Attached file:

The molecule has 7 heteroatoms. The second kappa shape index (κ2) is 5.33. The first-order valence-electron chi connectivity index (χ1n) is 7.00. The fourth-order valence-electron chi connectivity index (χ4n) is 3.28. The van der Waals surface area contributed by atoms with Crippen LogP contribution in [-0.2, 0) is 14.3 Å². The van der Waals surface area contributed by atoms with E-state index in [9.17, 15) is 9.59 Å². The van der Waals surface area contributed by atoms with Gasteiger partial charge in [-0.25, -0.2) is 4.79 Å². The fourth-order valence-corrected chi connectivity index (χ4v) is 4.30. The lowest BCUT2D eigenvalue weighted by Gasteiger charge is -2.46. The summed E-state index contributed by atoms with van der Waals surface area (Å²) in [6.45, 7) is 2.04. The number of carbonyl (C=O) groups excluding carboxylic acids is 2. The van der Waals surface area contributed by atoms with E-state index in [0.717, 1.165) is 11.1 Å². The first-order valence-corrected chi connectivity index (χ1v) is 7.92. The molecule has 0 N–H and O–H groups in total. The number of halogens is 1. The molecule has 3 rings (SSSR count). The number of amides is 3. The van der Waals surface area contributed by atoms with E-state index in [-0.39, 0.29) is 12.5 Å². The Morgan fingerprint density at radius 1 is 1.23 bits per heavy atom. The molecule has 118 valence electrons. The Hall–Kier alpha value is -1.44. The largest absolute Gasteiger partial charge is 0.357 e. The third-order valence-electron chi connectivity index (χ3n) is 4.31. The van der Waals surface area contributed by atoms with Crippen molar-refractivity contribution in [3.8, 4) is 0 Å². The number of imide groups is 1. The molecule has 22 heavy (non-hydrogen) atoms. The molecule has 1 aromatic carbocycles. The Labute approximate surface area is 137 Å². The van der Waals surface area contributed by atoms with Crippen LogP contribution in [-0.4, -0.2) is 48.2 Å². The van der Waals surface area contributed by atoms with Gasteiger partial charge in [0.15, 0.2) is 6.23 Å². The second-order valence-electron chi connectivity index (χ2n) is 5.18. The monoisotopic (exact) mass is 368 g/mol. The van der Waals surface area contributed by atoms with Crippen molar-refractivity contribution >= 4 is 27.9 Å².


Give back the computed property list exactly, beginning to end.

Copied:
The molecule has 7 heteroatoms. The second kappa shape index (κ2) is 5.33. The first-order valence-electron chi connectivity index (χ1n) is 7.00. The fourth-order valence-electron chi connectivity index (χ4n) is 3.28. The van der Waals surface area contributed by atoms with Crippen LogP contribution in [-0.2, 0) is 14.3 Å². The van der Waals surface area contributed by atoms with E-state index in [9.17, 15) is 9.59 Å². The van der Waals surface area contributed by atoms with Gasteiger partial charge in [-0.25, -0.2) is 4.79 Å². The fourth-order valence-corrected chi connectivity index (χ4v) is 4.30. The lowest BCUT2D eigenvalue weighted by Gasteiger charge is -2.46. The summed E-state index contributed by atoms with van der Waals surface area (Å²) in [6.45, 7) is 2.04. The number of carbonyl (C=O) groups excluding carboxylic acids is 2. The van der Waals surface area contributed by atoms with E-state index in [0.717, 1.165) is 11.1 Å². The first-order valence-corrected chi connectivity index (χ1v) is 7.92. The molecule has 0 N–H and O–H groups in total. The number of halogens is 1. The molecule has 3 rings (SSSR count). The number of amides is 3. The van der Waals surface area contributed by atoms with E-state index in [-0.39, 0.29) is 12.5 Å². The Morgan fingerprint density at radius 1 is 1.23 bits per heavy atom. The molecule has 118 valence electrons. The Hall–Kier alpha value is -1.44. The largest absolute Gasteiger partial charge is 0.357 e. The third-order valence-electron chi connectivity index (χ3n) is 4.31. The van der Waals surface area contributed by atoms with Crippen molar-refractivity contribution in [3.8, 4) is 0 Å². The number of imide groups is 1. The molecule has 22 heavy (non-hydrogen) atoms. The molecule has 1 aromatic carbocycles. The Labute approximate surface area is 137 Å². The van der Waals surface area contributed by atoms with Crippen LogP contribution in [-0.4, -0.2) is 48.2 Å². The van der Waals surface area contributed by atoms with Gasteiger partial charge in [0.15, 0.2) is 6.23 Å². The second-order valence-electron chi connectivity index (χ2n) is 5.18. The monoisotopic (exact) mass is 368 g/mol. The van der Waals surface area contributed by atoms with Crippen molar-refractivity contribution >= 4 is 27.9 Å².